James McBride’s memoir, The Color of Water, has become a modern classic, and an adaptation of his WWII novel, The Miracle at St. Anna, is being filmed by Spike Lee. McBride’s latest novel, Song Yet Sung, takes readers back to America’s dark history.

What inspired you to go back to the pre—Civil War era and runaway slaves?

I like the mythology of the Wild, Wild West—the glory, the characters that seem to move from place to place with ease and dignity in heroic ways. And I’m a big history buff. I was casting around for what to do; slavery was the great moral question with lots of adventurous business ripe for exploration. At the age of 50, I was able to divorce myself from some of the hardship of it.

How much of the “code” that the slaves use to communicate is historical, and how much did you take liberties with?

I’d heard and read about the black codes of the underground for years. Whether they really existed, that is a matter of historical debate. That’s what compelled me to write the novel. As a musician, having grown up playing many of these songs that pointed the way to freedom, it was something that was very intrinsic in my own soul.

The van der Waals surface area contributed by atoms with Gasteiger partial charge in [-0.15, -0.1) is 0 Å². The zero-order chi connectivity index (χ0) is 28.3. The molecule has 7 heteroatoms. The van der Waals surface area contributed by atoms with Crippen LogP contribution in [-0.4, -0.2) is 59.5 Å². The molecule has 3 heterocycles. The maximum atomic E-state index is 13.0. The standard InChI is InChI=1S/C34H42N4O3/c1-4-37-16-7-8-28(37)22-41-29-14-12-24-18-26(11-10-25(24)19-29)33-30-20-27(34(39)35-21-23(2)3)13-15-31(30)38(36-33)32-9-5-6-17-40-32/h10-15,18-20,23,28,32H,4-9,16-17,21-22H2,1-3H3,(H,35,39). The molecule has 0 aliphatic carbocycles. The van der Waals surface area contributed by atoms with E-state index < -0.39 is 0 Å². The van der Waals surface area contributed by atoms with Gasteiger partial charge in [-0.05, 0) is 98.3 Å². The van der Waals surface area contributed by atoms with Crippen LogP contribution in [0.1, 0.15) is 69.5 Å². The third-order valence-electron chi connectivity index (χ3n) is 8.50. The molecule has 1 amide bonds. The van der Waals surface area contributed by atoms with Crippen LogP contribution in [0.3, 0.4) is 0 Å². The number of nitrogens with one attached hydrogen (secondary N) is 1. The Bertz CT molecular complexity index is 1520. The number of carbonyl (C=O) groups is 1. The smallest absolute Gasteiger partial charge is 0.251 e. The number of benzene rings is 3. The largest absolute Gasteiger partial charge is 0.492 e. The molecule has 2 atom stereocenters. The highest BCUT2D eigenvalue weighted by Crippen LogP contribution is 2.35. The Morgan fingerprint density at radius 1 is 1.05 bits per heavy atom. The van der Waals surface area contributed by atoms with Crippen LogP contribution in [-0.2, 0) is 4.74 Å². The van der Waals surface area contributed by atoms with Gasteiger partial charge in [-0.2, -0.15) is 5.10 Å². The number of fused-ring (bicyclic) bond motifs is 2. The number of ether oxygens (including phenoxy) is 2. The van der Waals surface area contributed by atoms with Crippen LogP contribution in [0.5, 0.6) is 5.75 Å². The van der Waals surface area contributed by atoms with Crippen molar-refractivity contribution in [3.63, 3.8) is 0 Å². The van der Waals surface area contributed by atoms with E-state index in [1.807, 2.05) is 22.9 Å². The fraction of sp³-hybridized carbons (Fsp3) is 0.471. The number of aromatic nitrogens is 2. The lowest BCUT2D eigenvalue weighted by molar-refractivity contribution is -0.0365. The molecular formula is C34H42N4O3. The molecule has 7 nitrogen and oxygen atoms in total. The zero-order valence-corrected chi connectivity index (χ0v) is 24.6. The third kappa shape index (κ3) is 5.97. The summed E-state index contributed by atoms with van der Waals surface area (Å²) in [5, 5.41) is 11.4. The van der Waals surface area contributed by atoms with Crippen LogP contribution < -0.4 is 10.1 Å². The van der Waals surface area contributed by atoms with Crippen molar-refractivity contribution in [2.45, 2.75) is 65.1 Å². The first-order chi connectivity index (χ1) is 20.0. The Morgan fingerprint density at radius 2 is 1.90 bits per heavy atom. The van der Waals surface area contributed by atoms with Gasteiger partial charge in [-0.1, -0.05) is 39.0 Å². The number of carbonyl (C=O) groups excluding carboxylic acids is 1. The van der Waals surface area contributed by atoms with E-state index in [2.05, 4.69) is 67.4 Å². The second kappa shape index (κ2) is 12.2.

You gave your character Denwood Long a very humane treatment considering the fact that he’s a slave catcher. Did you plan that from the outset?

It’s something I intended. People are victims of the times they live in. We know that slavery still exists, but does that make us bad people if we don’t stop it? You do an injustice to history and to the art when you paint characters as one-dimensional. Denwood Long is in many ways admirable, but he does something terrible.

Liz, the book’s character with second sight, has a bleak vision of America’s future, which is our present.

I was watching a movie where a prince from the Shakespearean era showed up now, and I thought, what would a slave who was transported to New York tomorrow think? That inspired her “dreams of tomorrow.” We’ve become the people we’ve dreaded, a consumer society. There used to be lines of people at church and now that happens in Kmart, Costco, Wal-Mart—and I’m as much a consumer as the next person. That’s why Denwood Long is important, because he realizes we’re all slaves to something. He is all of us, then and now.